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Revolutionary 3D Printer Generates Bionic Skin
“Bionic Skin” could allow robots to gain never-before-achieved tactile sensation.
Researchers at the University of Minnesota built a one-of-a-kind 3D printer that can print stretchable, electronic fabric and can also print electronics directly on human skin. The printer can also print touch sensors directly on a model human hand.
Michael McAlpine, lead researcher on the project, said the stretchable fabric that mimics human skin could be used in countless ways in the future; from warfare to medicine to health monitoring in the form of wearables.
Prior to printing, the printing surface is scanned for contours and shape and mapped precisely. Because the printer can follow any curvature, researchers were able to successfully print a pressure sensor onto a mannequin’s hand.
The cutting-edge 3D printer is made up of four nozzles that print a layer of silicone, a layer of electrodes made of conducting ink, a spiral-shaped layer that acts as a pressure sensor, and a protective outer layer that simulates human epidermis and holds everything in place. The outer layer is ultimately deteriorated in the final steps of manufacturing.
The finished project was just 4-millimeters wide and took only minutes to complete.
In conventional 3D printing, the liquid plastic is too hot and too rigid to use on human skin. In the case of the new printers, all layers of the “ink” can set at room temperature, and they can be stretched up to three times their original size.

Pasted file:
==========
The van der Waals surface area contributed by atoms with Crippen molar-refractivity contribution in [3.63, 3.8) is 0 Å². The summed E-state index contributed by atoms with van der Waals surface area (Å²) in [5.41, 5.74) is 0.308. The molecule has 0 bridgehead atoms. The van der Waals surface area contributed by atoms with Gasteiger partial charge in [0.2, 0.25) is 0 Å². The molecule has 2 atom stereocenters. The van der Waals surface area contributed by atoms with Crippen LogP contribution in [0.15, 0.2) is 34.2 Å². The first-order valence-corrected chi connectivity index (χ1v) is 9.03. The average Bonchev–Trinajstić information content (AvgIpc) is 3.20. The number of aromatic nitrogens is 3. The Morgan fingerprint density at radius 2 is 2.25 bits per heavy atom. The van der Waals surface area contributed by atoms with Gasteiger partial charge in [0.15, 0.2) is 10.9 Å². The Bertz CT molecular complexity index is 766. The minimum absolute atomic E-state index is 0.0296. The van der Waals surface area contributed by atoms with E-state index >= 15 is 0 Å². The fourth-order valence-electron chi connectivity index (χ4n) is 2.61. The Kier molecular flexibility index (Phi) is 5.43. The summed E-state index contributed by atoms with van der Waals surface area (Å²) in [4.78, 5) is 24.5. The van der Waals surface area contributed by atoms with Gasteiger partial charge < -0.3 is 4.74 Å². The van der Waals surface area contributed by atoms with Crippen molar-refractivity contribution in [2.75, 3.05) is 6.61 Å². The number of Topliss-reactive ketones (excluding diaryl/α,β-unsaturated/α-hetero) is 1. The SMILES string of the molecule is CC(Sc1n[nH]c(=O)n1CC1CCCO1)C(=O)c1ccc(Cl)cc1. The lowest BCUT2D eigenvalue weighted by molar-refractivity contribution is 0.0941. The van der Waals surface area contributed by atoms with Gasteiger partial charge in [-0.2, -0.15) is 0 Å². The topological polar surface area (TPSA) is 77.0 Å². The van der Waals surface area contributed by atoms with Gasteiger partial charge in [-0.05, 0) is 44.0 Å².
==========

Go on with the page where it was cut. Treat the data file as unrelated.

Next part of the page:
The bionic skin could allow robots to “feel their environments” which could improve their ability to perform delicate tasks like minimally invasive surgeries. The skin could also allow robots to walk and interact with their surroundings, and could give robots the capability to detect dangerous explosives or chemicals.
Researchers also interfaced a printed device with human skin and were thrilled to find that the device was sensitive enough to detect a human pulse in real time.
The project initially set out to extend the possibilities of 3D printing beyond the limited selection of hard plastics. While the researchers haven’t yet printed directly onto human fingers, they have successfully printed the sensory material on the curved surface of a model human hand.
Researchers say the best part of the development is the fact that the manufacturing is already complete, so the project is immediately ready for use.
Medics could print the parts necessary to patch up an injured soldier using a printer that could be carried in a backpack. Additionally, researchers expect that the development might allow them to return the touch sensation to burn victims and those with prosthetic limbs.
The next step in the research will involve semiconductor inks and printing on an actual human body.
The bionic capabilities of this printer are vast and sound like topics from a sci-fi movie. Imagine giving bionic functionality to humans, which allow them to operate beyond the limitations of biology.
Ultimately, researchers hope the technology will lead to a fusion of man and machine.